Survivorship: A Sweet and Sour Story
For those who have been diagnosed with cancer, their loved ones, and the cancer community at large, the title of this article is fully understandable. For those lucky enough never to have been touched by
For those who have been diagnosed with cancer, their loved ones, and the cancer community at large, the title of this article is fully understandable. For those lucky enough never to have been touched by cancer, it’s a puzzling thought. But either way, careful examinations and discussions of cancer survivorship are hard to come by. It’s time for that to change. Welcome to a new day, sisters!
A diagnosis of cancer is a personal 9/11. And like that fateful day, we all remember exactly where we were, what the circumstances were, perhaps even what we were wearing when we heard the words, “You have cancer.” It was also at that moment that we technically became survivors and began our survival against the beast. All of us can agree that our diagnosis became a line in the sand, dividing our lives into the time before cancer and the time after it.
The shock of diagnosis is followed by a carefully choreographed plan of treatment. We’re swept along in a sea of doctor appointments, body scans, surgeries, infusions, and more. Although sometimes frightening, our treatment tide gives us the security that someone is doing something to save our lives. At the end of all this flurry, those of us who are told we no longer have any evidence of disease rejoice. We take pictures on the last day of treatment. We leave behind our nurses and fellow patients showered with balloons, flowers, and smiles.
And then reality sets in with a loud question: now what? Fatigue, joint pain, night sweats and fogginess become our constant companions. Fear, sadness, guilt, depression and anger join in. Bills pile up. Former interests feel stale. Friends don’t understand. We’re no longer caught up in our secure little ocean current but left stranded on a desert island. We’re thrilled we’re alive, but confused and frightened by what kind of life is ahead of us.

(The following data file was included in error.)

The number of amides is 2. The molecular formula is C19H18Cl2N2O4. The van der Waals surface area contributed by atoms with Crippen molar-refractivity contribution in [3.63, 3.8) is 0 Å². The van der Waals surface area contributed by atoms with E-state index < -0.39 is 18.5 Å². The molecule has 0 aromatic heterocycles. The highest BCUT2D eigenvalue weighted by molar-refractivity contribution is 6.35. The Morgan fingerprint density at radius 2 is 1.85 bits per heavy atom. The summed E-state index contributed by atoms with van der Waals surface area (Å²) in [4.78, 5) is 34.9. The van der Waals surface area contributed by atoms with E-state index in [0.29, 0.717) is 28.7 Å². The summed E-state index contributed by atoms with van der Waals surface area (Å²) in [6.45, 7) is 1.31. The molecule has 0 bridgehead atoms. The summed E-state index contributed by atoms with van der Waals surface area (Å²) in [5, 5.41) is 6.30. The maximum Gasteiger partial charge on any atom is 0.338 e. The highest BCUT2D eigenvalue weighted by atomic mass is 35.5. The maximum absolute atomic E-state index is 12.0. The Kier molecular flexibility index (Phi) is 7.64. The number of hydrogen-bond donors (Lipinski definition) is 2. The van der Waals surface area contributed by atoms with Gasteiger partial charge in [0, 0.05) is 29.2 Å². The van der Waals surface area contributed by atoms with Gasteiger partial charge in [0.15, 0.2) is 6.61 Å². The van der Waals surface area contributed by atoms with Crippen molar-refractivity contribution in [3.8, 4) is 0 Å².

Our sister survivors who have metastatic or manageable (but incurable) disease face another set of challenges. While often still within some kind of treatment framework, their journey is tiring. And while the future is uncertain for all survivors, this group lives with the 800 pound gorilla of cancer in every room they enter.
The bottom line for all of us: Cancer is loud. And it takes up a lot of real estate in our minds and our lives.
But the tides are about to turn. We have arrived at the dawn of a new day for survivorship. Women survivors are seven million strong in this country – 7 million! That’s a bigger number than the populations of New Zealand, Norway or Denmark. We are truly a large and very important segment of the American population. It is imperative, then, that our challenges be acknowledged and addressed for us to continue as contributing members of society.
We are also exactly what the doctor ordered when it comes to understanding the disease and its treatments. We’re like survivor astronauts, going where no (wo)man has gone before. Our treatment side and after effects are of great interest to physicians and pharmaceutical companies, so they can better understand how to treat those who will come after us. Our entire survivor selves are of great interest to researchers, so they can better understand what allows the human body to fight and heal itself in the wake of such an aggressive disease. We are paying it forward simply by drawing a breath.
The very fact that we are still of this earth makes us important. Together, through awareness for survivor issues and survivor programs, we will make better lives for ourselves and others. The Women Survivors Alliance is always looking for new ideas, new advocates, new partners. Just like the Uncle Sam recruiting posters, we want you as much as we hope you want us!